Could Intel Hardwire Your Brain for Google?

Last week, Roger Dooley had an interesting post on his Neuromarketing Blog (great blog, by the way) about Intel’s efforts to implant a computer chip directly into our brains, essentially allowing us to interface directly with computers. Roger ponders whether this will, in fact, become a wired “buy button”. I wonder, instead, if this is the ultimate Google search appliance? The idea was floated, somewhat facetiously, by Eric Schmidt, in an interview with Michael Arrington on Tech Crunch this year:

Now, Sergey argues that the correct thing to do is to just connect it straight to your brain. In other words, you know, wire it into your head. And so we joke about this and said, we have not quite figured out what that problem looks like…But that would solve the problem. In other words, if we just – if you had the thought and we knew what you meant, we could run it and we could run it in parallel.

The Singularity and Hardwired Brains

Okay, this crosses all kinds of boundaries of “creepy”, but if we stop to seriously consider this, it’s not as outlandish as it seems. Ray Kurzweil has been predicting just this for over two decades now..the merging of computing power and human thought, an event he calls the Singularity. Kurzweil even set the date: 2045 (by the way, the target date for the Intel implant is 2020, giving us 25 years to “get it right” after the first implant). Kurzweil’s predictions seem somehow apocalyptic, or, at the least, scary, but his logic is compelling. Computers can, even today, do some types of mental tasks far faster and more efficiently than the human brain. The brain excels at computations that tie into the intuition and experience of our lives – the softer, less rational types of mental activity. It the brain was simply a huge data cruncher, computers would already be kicking our butts. But there are leaps of insight and intuition that we regularly take as humans that have never been replicated in a digital circuit yet. Kurzweil predicts that, with the exponential increase of computing power, it will only be a matter of time until computers match and exceed the capabilities of human intuition.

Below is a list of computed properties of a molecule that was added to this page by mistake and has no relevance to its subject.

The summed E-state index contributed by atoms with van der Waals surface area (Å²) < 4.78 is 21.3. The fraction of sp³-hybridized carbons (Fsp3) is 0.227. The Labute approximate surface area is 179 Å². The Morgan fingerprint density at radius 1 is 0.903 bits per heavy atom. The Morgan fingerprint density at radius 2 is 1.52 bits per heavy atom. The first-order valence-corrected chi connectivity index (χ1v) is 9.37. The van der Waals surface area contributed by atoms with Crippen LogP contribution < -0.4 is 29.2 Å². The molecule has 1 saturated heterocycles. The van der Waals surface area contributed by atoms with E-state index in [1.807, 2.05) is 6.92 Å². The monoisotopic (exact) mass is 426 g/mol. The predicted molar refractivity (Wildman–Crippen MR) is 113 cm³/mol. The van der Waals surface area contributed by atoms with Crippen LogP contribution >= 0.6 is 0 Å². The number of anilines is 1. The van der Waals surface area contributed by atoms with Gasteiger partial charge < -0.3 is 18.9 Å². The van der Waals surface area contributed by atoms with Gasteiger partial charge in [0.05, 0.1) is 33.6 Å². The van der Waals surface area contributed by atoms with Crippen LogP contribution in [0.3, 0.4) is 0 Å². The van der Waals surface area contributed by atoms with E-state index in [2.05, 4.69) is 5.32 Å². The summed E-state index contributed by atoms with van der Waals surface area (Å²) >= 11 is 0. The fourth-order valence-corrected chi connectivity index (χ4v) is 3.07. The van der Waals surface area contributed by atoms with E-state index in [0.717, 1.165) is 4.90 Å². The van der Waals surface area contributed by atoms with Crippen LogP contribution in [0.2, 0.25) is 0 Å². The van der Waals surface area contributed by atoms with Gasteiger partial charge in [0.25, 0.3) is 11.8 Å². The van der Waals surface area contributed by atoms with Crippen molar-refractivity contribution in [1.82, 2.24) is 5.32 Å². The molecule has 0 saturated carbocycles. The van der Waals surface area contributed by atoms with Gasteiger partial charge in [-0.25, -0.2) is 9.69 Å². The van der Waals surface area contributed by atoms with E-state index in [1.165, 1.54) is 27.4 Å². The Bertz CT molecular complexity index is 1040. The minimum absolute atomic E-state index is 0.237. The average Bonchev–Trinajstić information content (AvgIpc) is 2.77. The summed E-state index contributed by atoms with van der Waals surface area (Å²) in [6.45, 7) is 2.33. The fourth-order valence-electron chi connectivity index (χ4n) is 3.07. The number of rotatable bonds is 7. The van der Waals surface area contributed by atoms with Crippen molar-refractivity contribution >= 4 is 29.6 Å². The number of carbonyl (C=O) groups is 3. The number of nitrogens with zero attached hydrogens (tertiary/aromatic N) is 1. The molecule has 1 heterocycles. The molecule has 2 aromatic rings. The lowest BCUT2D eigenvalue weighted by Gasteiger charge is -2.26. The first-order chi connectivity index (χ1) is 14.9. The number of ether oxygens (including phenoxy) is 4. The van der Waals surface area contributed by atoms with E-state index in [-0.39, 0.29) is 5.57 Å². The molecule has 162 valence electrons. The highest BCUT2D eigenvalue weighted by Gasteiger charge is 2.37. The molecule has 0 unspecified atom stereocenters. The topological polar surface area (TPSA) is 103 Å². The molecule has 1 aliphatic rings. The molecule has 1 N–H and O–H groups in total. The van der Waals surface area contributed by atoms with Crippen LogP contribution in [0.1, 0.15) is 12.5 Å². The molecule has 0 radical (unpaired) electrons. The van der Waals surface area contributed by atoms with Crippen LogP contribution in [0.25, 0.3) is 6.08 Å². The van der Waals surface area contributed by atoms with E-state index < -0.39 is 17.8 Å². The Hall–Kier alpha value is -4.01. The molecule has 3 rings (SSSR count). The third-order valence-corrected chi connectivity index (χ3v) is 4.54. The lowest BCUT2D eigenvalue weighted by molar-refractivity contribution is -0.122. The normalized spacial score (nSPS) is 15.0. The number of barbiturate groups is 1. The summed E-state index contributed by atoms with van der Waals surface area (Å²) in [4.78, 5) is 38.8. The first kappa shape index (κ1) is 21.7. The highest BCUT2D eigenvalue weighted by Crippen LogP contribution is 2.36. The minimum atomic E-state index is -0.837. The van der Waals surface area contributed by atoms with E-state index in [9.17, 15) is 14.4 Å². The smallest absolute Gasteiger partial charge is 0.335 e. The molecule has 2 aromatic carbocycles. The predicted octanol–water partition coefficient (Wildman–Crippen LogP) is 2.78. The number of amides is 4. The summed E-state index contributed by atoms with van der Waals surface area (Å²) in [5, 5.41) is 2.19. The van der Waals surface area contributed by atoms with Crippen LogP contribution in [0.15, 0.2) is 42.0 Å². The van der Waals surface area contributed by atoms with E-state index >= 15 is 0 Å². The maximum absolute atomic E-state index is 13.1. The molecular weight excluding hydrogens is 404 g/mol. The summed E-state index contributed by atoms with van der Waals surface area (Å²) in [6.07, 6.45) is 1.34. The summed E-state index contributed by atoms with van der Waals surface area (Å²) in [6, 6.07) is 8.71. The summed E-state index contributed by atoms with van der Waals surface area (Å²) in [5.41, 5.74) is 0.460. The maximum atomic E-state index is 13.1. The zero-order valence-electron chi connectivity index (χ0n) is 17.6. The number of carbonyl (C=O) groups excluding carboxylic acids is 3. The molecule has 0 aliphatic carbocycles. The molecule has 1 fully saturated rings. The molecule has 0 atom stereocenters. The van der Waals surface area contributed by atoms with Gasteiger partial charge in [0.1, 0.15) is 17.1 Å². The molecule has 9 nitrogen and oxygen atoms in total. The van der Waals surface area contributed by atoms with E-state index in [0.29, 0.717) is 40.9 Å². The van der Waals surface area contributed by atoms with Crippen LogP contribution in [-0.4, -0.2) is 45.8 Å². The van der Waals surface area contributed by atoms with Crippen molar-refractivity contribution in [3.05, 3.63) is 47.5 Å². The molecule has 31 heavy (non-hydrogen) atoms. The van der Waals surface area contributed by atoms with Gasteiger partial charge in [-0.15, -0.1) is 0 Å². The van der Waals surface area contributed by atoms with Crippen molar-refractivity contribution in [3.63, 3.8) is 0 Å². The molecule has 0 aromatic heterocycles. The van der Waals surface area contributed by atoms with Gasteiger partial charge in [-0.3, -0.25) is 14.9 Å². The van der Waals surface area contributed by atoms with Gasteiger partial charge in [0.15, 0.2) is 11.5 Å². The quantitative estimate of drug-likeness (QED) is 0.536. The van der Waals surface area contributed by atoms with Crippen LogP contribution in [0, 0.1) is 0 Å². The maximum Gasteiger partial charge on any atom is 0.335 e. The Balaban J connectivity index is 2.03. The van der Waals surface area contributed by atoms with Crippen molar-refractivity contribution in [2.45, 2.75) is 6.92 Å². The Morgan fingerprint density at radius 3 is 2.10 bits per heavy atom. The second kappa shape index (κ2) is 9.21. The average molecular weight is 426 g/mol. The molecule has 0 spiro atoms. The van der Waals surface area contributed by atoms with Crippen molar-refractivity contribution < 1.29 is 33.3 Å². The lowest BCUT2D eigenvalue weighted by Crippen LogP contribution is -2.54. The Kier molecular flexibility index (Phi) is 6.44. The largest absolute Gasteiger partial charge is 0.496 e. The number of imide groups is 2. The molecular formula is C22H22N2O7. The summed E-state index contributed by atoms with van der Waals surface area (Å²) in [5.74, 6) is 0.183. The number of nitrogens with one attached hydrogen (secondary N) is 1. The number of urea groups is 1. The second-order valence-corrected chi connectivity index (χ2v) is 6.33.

Google’s Brain Wave

But Intel’s efforts bring up another possibility, the one posited by Google’s Sergey Brin – what if a chip can connect our human needs, intuitions and hunches with the data and processing power available through the grid of the Internet? What if we don’t have to go through the messy and wasteful effort of formulating all those neuronal flashes into language that then can be typed into a query box because there’s a direct pipeline that takes our thoughts and ports them directly to Google? What if the universe of data was “always on”, plugged directly into our brains? Now, that’s a fascinating, if somewhat scary, concept to contemplate.

Let’s explore this a little further. John Battelle, in a series of posts some time ago, asked why conversations were so much more helpful than web searching.  Battelle said that it’s because conversations are simply a much bigger communication pipeline and that’s essential if we’re talking about complex decisions.

What is it about a conversation? Why can we, in 30 minutes or less, boil down what otherwise might be a multi-day quest into an answer that addresses nearly all our concerns? And what might that process teach us about what the Web lacks today and might bring us tomorrow?

Well the answer is at once simple and maddeningly complex. Our ability to communicate using language is the result of millions of years of physical and cultural evolution, capped off by 15-25 years of personal childhood and early adult experience. But it comes so naturally, we forget how extraordinary this simple act really is.

Talking (or Better Yet – Thinking) to a Search Engine

As Battelle said, conversations are a deceptively rich communication medium. And it’s because they evolve on both sides to allow the conversant to quickly veer and refine the dialogue to keep up with our own mental processes. Conversations come closer to keeping up with our brains. And, if those conversations are held face-to-face, not only do we have our highly evolved language abilities, we also have the full power of body language. Harvard professors Nitin Nohria and Robert Eccles said in their book Networks and Organizations: Structure, Form and Action:

In contrast to interactions that are largely sequential, face-to-face interaction makes it possible for two people to be sending nod delivering messages simultaneously. The cycle of interruption, feed-back and repair possible in face-to-face interaction is so quick that it is virtually instantaneous. As (sociologist Erving) Goffman notes, “a speaker can see how others are responding to her message even before it is done and alter it midstream to elicit a different response’.”